Because it takes 90 days for legislation to take effect after it’s signed by the governor, lawmakers had until May 9 — which is 90 days out from Aug. 7 — to pass a legislative solution.

But lawmakers in the state House and state Senate offered competing solutions: The House wanted to pursue a clean bill that would have allowed the state’s certification deadline to be changed permanently from 90 days to 74 days.

Meanwhile, Senate Republicans wanted to offer Democrats a one-time fix by changing the certification deadline for the 2024 election, while pairing it with other legislation that seeks to ban foreign nationals from contributing to ballot initiatives — a proposal Democrats rejected.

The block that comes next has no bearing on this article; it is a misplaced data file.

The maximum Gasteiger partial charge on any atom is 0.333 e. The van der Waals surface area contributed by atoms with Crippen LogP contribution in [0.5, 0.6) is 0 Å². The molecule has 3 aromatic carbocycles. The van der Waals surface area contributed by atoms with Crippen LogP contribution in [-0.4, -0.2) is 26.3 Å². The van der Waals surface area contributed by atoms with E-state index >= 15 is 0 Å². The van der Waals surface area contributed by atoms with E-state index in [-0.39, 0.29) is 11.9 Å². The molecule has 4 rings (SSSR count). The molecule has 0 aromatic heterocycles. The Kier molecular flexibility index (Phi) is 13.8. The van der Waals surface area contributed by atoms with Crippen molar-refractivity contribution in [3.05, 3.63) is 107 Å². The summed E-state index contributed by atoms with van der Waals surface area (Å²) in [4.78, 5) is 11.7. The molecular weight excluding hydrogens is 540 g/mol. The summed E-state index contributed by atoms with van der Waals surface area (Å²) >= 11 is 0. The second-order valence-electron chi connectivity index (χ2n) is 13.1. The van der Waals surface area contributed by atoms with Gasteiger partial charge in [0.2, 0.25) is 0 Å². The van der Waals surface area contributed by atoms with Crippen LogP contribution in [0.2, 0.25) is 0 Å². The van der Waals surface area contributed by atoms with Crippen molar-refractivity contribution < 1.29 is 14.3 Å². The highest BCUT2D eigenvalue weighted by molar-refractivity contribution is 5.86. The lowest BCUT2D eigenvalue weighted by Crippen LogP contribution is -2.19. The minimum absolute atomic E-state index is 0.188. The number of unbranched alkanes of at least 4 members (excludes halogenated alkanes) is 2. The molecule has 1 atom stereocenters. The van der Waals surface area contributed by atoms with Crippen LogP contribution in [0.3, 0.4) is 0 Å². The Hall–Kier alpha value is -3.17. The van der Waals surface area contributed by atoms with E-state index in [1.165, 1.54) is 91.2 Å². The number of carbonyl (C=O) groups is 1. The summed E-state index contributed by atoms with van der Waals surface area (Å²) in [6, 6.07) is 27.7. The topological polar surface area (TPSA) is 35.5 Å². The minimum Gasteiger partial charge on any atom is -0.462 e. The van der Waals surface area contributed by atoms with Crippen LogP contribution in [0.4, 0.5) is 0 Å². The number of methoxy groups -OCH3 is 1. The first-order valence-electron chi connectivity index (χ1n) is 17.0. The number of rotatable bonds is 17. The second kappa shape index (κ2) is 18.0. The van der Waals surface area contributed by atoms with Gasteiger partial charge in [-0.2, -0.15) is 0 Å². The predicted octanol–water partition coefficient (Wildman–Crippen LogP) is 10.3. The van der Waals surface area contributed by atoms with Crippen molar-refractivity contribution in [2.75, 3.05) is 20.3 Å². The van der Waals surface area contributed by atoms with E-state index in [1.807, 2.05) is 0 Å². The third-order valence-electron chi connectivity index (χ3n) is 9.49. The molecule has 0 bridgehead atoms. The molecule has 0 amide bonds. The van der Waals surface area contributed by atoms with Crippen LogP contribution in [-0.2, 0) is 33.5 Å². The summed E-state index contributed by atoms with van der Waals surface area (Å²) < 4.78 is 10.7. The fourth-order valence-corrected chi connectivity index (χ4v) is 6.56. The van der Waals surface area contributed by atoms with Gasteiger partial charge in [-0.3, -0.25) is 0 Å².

The Senate passed its version. But the House ultimately never moved forward with that legislation, nor did it pass its own proposal — deadlocking over the matter.

Senate Majority Floor Leader Rob McColley (R) told The Hill he didn’t know why the Senate bill fell apart in the House, saying Republicans had been under the impression it had enough votes to head to the governor’s desk.

“We were told by a number of members of the House of Representatives that House Bill 114, that had both the foreign contributions ban and the Biden ballot fix in it, had enough votes to pass the House of Representatives and it was not even brought up for a message,” explained McColley, who was a sponsor of the ban on contributions.

Timing is not a new problem

Nominating candidates during a convention that falls after a state’s certification is not a new problem.